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After Dark, My Sweet
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After Dark, My Sweet

3.94 of 5 stars 3.94  ·  rating details  ·  2,320 ratings  ·  89 reviews
Bill Collins is young, good looking, agile and strong but he's a drifter with mild multiple neuroses, in and out of institutions, and dangerously violent on occasion. When he gets involved with the hard-drinking Fay Anderson and the deceptively pleasant ex-police officer everyone knows as Uncle Bud in a ruthless kidnap plot, everything goes to hell in a hurry, and the end, ...more
Mass Market Paperback, Paperback Original, 128 pages
Published 1955 by Popular Library
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(showing 1-30 of 3,000)
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Dan Schwent
Kid Collins is a former boxer fresh out of the mental institution when he runs into alcoholic Fay Anderson and Uncle Bud, a two bit con man. Fay and Bud conspire to kidnap a wealthy couple's son and pin it on Collins. Too bad Collins is much craftier than he appears and paranoid to boot...

While I didn't enjoy After Dark, My Sweet as much as some of the other Thompson books I've read, it was still pretty good. Once again, Thompson's use of the unreliable narrator set me on edge. Collin's paranoia
A cocktail of paranoid, neurotic, dark, and almost completely unredeemable characters + a diabetic boy + Uncle Bud = a classic Jim Thompson novel. Yup, story checks out. Whenever I think humanity is doing a pretty good job, I just dip a toe into Jim Thompson's world(s) and remember that I spend most my time in the sunshine, but after dark it is a whole different story.

- Robert Farwell / Edward Jones library / Mesa, AZ 2014
Good, old fashioned, noir; as bleak as all get out until the bitter end. A great group of not particularly lovable losers attempt an ill fated kidnaping. Backbiting, paranoia and double crosses abound. It's everything you want and expect from Thompson in one slim volume...and yet...

This is a good book, don't get me wrong. It's just not a *great* book. It is the weakest of the Thompson novels I have read thus far, although that isn't saying much considering that the other Thompson's I have read w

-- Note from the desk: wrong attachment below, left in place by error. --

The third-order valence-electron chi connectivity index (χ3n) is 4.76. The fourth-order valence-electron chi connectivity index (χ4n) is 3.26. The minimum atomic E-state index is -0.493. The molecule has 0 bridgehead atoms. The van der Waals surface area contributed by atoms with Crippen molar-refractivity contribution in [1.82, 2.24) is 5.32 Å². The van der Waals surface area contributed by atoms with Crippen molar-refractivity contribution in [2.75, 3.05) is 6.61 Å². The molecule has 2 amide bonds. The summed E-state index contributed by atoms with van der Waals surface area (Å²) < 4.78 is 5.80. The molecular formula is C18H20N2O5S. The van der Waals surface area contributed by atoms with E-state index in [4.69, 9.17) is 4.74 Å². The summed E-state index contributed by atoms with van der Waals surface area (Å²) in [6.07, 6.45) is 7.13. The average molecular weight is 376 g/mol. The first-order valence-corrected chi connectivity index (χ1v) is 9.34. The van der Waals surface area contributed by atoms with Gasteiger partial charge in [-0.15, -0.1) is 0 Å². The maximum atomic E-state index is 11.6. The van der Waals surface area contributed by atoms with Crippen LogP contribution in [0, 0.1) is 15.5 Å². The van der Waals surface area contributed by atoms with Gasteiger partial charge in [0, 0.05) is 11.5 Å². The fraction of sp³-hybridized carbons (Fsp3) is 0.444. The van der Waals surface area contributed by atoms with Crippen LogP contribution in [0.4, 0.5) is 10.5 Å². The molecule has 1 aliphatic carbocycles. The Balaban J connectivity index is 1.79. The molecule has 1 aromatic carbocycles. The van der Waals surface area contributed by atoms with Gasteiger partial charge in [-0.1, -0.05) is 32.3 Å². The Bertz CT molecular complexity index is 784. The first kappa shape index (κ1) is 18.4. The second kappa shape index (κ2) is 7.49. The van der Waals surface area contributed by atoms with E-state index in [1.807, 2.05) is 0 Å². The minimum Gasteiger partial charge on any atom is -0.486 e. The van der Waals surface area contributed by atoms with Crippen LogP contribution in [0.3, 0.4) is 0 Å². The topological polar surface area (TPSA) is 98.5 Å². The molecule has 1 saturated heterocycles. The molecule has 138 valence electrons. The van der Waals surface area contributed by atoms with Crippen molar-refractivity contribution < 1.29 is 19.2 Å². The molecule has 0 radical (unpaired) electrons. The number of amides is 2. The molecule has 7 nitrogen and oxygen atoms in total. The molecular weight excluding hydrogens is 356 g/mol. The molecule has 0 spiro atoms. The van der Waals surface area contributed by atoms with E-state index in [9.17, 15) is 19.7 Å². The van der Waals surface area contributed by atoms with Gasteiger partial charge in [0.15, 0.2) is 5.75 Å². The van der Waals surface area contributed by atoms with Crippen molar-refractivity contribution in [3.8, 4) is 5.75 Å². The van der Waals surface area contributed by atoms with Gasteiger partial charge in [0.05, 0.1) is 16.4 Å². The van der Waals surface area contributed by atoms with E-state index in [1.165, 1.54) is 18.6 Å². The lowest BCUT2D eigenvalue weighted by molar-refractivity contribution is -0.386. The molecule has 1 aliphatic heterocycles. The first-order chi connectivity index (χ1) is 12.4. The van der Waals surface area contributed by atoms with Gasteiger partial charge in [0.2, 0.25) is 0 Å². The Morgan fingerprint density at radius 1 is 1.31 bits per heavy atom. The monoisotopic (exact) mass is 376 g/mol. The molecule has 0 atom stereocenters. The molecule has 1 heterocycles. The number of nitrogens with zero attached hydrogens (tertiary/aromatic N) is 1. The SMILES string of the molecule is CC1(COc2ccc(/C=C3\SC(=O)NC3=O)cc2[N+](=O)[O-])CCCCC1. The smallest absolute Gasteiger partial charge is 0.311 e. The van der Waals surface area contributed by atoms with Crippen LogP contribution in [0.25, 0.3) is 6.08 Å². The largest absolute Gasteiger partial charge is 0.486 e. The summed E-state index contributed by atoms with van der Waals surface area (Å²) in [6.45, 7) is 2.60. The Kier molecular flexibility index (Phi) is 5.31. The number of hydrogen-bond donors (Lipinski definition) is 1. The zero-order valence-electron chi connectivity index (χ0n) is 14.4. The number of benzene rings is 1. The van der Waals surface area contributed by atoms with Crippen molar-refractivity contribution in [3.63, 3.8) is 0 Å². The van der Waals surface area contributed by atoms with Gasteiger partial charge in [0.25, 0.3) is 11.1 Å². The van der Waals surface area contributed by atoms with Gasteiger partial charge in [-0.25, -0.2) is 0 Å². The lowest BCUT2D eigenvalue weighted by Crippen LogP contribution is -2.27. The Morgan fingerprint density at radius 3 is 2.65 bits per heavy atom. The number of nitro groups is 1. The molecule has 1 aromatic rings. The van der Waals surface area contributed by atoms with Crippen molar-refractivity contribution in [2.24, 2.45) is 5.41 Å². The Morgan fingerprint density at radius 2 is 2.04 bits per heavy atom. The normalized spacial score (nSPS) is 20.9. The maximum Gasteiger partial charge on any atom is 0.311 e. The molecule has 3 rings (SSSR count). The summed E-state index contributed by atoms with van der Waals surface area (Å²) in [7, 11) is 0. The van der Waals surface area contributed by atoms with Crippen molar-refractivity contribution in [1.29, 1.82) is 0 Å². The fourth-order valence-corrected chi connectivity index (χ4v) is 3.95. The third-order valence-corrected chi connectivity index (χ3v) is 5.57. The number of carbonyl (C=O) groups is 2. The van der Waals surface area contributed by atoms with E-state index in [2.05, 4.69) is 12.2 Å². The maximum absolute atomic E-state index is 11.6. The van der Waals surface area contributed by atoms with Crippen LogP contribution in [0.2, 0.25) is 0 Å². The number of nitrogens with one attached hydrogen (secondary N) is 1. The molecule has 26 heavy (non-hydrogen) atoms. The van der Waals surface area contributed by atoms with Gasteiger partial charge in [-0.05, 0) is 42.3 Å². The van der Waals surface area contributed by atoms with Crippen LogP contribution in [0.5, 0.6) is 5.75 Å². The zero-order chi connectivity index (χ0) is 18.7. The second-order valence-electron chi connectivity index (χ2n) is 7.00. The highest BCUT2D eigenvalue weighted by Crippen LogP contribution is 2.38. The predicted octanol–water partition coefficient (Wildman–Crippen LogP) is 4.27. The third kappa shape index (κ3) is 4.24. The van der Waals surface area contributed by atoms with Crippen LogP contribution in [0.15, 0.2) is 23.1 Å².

Raegan Butcher
My favorite of all of Jim Thompson's books. Brain-damaged ex-boxer Kid Collins gets mixed up with shifty characters who involve him in a disastrous kidnapping plot. One of the finest first person noir novels ever written, in my opinion.
Charles Dee Mitchell
Jim Thompson is to psychosis what Philip K. Dick is to paranoia. That is to say: The American Master of…

Bill Collins is a good-looking ex-boxer who knows he has a problem with his temper. When he breaks out of a mental institution, he has to hit a man over the head to steal his car. Hates to do it, but you know who that goes. His line of bullshit that he thinks will help him get to the coast is so weak that no one buys it. But Fay Anderson, the lush he meets in a roadhouse, sees that he has othe
A hard drinking dame, a crooked cop, and a non-too bright patsy with a tendency for poor choices. Classic hardboiled stuff; and the hardboiled crime genre is something like the American equivalent of true tragedy ... emanating from the grain, separated from Europe not only by the Atlantic but by the feedlot plains and cannibal mountains, settling in primarily on the west coast like the santa ana's and the knife edged psychosis that Dashiell Hammet knew rode their currents.

Thompson, the dimestore
Since I really like the hard boiled, noir and pulps genre, I had heard of Jim Thompson a few years back. I read "The Killer Inside Me" last year. Since I don't ever find his novels at used book stores, etc. I bought this, with a Woolrich book on ebay. From the beginning, you know wherever this is going, it's not going to be good for Collie.
At just 130 pages long, there are many moments that I felt like a rubber band, stretched to its limit, you know it's close to breaking , just waiting for it
Nov 26, 2008 Andy rated it 4 of 5 stars  ·  review of another edition
Recommends it for: hubert selby fans
Shelves: pulp-fiction
Sad stuff about punch drunk ex-boxer, ex-loony bin inmate Kid "Collie" Collins, who's played by oily roundheels Fay and her accomplice Uncle Bud in a scheme to kidnap a rich kid who has a serious diabetic condition. Although the lines are so obviously drawn between good and evil to the point of absurdity, your heart strings will get tugged by the sadness of the story.
I might actually review this, provided that work this week doesn't completely suck the life out of me...
Nate D